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Grammys 2024: Tyla on How She Represents South Africa in Her Music, Kylie Minogue on Two Decades of Wins and More

The red carpet for the 66th annual Grammys was filled with music’s most prominent artists on Sunday night, and Rolling Stone staked out a spot to speak with them. Video producers Delisa Shannon and Ilana Woldenberg chatted with musicians as they made their way into Los Angeles’ Arena to discuss the Grammy moments they were most excited to witness during the ceremony, their fashion and the music they’re working on now, among other topics.

Some of the most exciting chats Rolling Stone had were with Caroline Polachek, Peso Pluma, and others. Here is what they had to say:

Moments after Tyla‘s song “Water” won the Grammy for Best African Music Performance, the weight of the situation was still setting in – literally. “That award is so heavy,” she said. “I didn’t think it was that heavy.” She spoke about what people should expect from her upcoming Coachella performances and the role that her home country of South Africa plays in her music. “It’s everything,” she said. “Even my performances, my dancing, even in interviews, I’m speaking how I speak at home. I’m not trying to change anything. I just want people to see authentically who I am, where I’m from, experience the culture and the energy that people always love about South Africans.”

Two decades after Kylie Minogue won the Best Dance Recording Grammy for “Come Into My World,” she won another in a new category — Best Pop Dance Recording — for her catchy “Padam Padam” on Sunday. On the red carpet, the singer said she felt the category tile was “poetic” since she’s been telling people she made “pop-dance” music for years. “Win or no win, it was already momentous for me that it’s 20 years since the other,” she said. “I’ve got a set now. I’m gonna start collecting. I’m so moved by representing longevity and that you can adapt and evolve.”

Caroline Polacheck’s 2023 album, Desire, I Want to Turn Into You, was nominated in the category for Best Engineered Album, Non-Classical (it lost to Victoria Monét’s Jaguar II). Nevertheless, Polacheck told Rolling Stone that it felt special to her to be recognized for the sound of her album, especially since she’s previously been nominated as a producer. “It’s actually a very meaningful [nomination] for me, because I did put so much love and so much time into the engineering and the editing behind the whole album,” she said. “And the devil really is in the details when it comes to the music.”

Peso Pluma won a Grammy on Sunday for his album, Génesis, in the Best Música Mexicana Album (Including Tejano) category. On the carpet, he told Rolling Stone that the win was special because he saw it as not just for him but also for his country. He also reflected on the uniqueness he brings to music. “I think Double P as a sound is unique,” he said. “The project, the musicians, the live instruments, everything, and the genre, and I think that’s the most important thing of all.”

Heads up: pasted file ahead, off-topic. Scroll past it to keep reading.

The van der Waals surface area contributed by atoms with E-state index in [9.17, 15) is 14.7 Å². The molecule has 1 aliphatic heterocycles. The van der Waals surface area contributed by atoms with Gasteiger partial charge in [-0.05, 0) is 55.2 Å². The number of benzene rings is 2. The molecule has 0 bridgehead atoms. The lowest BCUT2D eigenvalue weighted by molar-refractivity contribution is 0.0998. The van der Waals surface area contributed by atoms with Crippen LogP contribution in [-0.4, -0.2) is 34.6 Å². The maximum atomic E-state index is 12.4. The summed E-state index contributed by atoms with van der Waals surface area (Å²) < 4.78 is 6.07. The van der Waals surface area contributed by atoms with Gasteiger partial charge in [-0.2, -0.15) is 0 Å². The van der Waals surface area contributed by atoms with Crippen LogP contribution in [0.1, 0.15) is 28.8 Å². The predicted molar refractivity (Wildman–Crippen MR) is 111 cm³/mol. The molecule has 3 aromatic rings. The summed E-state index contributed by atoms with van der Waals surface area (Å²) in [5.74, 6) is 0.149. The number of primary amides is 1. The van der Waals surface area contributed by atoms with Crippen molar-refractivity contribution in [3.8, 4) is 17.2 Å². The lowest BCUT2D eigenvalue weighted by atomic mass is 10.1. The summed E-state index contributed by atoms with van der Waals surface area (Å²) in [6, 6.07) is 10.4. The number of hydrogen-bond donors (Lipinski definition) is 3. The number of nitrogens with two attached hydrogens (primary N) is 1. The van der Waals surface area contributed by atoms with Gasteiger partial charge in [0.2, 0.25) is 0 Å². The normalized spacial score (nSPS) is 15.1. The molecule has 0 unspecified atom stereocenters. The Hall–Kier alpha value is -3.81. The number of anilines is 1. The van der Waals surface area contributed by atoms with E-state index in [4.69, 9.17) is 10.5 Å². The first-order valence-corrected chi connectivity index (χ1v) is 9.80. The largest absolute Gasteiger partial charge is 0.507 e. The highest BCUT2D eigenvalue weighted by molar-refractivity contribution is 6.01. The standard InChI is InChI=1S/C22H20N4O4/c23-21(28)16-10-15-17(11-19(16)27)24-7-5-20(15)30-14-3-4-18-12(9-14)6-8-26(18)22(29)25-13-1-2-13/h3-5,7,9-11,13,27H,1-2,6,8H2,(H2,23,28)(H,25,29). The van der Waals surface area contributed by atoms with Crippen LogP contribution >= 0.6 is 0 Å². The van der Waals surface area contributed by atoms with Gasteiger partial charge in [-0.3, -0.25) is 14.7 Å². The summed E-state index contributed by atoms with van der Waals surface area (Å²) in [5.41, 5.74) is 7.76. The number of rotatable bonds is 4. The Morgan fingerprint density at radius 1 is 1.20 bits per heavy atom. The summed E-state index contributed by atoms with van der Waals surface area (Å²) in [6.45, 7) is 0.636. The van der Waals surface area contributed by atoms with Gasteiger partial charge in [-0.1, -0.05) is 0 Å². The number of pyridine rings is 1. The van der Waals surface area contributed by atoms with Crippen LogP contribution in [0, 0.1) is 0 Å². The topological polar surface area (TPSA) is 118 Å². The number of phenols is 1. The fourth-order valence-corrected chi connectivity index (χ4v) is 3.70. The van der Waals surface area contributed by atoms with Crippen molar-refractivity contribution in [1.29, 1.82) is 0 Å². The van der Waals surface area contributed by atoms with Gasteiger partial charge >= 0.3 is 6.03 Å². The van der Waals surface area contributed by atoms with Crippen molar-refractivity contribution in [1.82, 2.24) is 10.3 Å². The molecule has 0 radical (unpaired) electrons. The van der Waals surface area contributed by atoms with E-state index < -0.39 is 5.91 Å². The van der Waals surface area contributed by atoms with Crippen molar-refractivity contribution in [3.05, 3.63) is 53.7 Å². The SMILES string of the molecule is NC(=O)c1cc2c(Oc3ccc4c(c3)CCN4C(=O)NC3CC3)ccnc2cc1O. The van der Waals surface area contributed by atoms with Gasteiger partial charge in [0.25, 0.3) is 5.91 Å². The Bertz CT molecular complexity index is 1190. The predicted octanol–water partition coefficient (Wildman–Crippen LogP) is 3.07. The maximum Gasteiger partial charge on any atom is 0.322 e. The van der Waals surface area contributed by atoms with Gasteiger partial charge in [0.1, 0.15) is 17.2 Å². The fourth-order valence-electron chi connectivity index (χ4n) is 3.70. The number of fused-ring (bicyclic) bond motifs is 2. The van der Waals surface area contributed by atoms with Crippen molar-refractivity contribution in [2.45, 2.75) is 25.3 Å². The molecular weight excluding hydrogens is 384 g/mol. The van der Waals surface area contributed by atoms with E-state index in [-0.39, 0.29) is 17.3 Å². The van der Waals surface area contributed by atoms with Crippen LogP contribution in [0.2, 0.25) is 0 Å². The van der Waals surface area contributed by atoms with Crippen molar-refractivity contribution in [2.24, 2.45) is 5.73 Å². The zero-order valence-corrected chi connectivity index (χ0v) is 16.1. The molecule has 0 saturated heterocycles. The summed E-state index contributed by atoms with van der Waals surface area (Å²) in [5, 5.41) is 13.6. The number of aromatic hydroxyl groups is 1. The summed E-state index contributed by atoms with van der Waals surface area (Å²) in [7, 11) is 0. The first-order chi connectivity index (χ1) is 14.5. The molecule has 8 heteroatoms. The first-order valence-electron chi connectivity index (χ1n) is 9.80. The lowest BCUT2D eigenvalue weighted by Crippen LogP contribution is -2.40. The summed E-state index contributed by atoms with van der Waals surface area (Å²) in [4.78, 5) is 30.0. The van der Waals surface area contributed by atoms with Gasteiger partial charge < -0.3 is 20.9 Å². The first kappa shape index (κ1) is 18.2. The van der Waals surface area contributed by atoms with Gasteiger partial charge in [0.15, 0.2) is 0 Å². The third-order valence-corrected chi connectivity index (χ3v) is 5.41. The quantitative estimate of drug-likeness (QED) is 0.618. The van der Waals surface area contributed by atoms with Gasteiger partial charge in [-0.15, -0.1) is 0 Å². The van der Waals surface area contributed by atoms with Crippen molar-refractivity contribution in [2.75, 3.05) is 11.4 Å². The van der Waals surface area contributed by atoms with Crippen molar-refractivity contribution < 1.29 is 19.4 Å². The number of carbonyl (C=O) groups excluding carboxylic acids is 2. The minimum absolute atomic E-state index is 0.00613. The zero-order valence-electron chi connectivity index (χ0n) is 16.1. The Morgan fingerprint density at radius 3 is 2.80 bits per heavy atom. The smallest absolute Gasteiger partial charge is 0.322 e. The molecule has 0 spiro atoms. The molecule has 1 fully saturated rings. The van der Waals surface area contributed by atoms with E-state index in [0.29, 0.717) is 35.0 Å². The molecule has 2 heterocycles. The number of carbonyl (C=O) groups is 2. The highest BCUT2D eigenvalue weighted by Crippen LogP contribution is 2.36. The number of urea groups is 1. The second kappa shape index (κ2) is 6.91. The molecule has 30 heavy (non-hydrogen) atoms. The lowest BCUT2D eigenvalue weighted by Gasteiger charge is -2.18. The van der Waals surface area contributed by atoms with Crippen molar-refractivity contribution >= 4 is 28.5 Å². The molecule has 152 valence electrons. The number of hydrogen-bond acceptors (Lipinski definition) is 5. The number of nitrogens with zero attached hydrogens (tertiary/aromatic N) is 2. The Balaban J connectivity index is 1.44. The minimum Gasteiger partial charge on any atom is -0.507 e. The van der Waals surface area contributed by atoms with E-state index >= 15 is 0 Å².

Coi Leray — nominated twice for Best Pop Dance Recording and Best Rap Performance — was feeling good on the red carpet, giving Rolling Stone a round of “‘Cause girls is players, too.” Embracing her playerhood, she spoke about how important it was for her not to feel confined to one style, so it meant a lot to her to be nominated in categories from multiple genres. “My versatility is something I love when people admire [it] and appreciate [it],” she said. “So to be nominated for Best Pop and Best Rap … the versatility is there, and it’s being appreciated.”

Samara Joy told Rolling Stone she felt relaxed on Sunday, even though she would be presenting the Best New Artist award (which she herself won last year) during the main ceremony. Of course, it’s easy to chill when you’ve won a Grammy already; earlier in the day, Joy claimed the Best Jazz Performance trophy for her song “Tight.” Since she won twice last year, she said the event on Sunday felt comfortable and she was ready to return the Best New Artist favor to someone new. “It feels wonderful because I know how much that moment meant to me and how surprised and excited and shocked I was to hear my name, ’cause it’s nice to celebrate other people,” she said. “To experience it for yourself is an entirely different thing, so I’m happy to surprise someone else with that honor tonight.”


6lack was nominated in the Best Progressive R&B Album category for his Since I Have a Lover LP, and he told Rolling Stone that the lyrics to the album’s title track will be his beacon for what he hopes the rest of 2024 looks like for him. “Since I have a lover, no more lonely nights,” he said. “I would take that and make it mean more than just something romantic. I would say creating friendships and relationships and community has brought me to a place where I don’t have to feel like it’s me against the world all by myself.”

Dan Nigro produced and co-wrote every song on Olivia Rodrigo’s Guts, and on Sunday night he was nominated in the Record of the Year category for Rodrigo’s “Vampire.” On the red carpet, he told Rolling Stone about how he maintains who he is while collaborating with artists. “I work so closely with Chappell [Roan] and I work so closely with Olivia, so I’ve put all of myself into both of those records,” he said. “Just going back and forth between them at the same time in tandem was a challenge for me, but I feel like I tried my best and hopefully people appreciate those records individually.”

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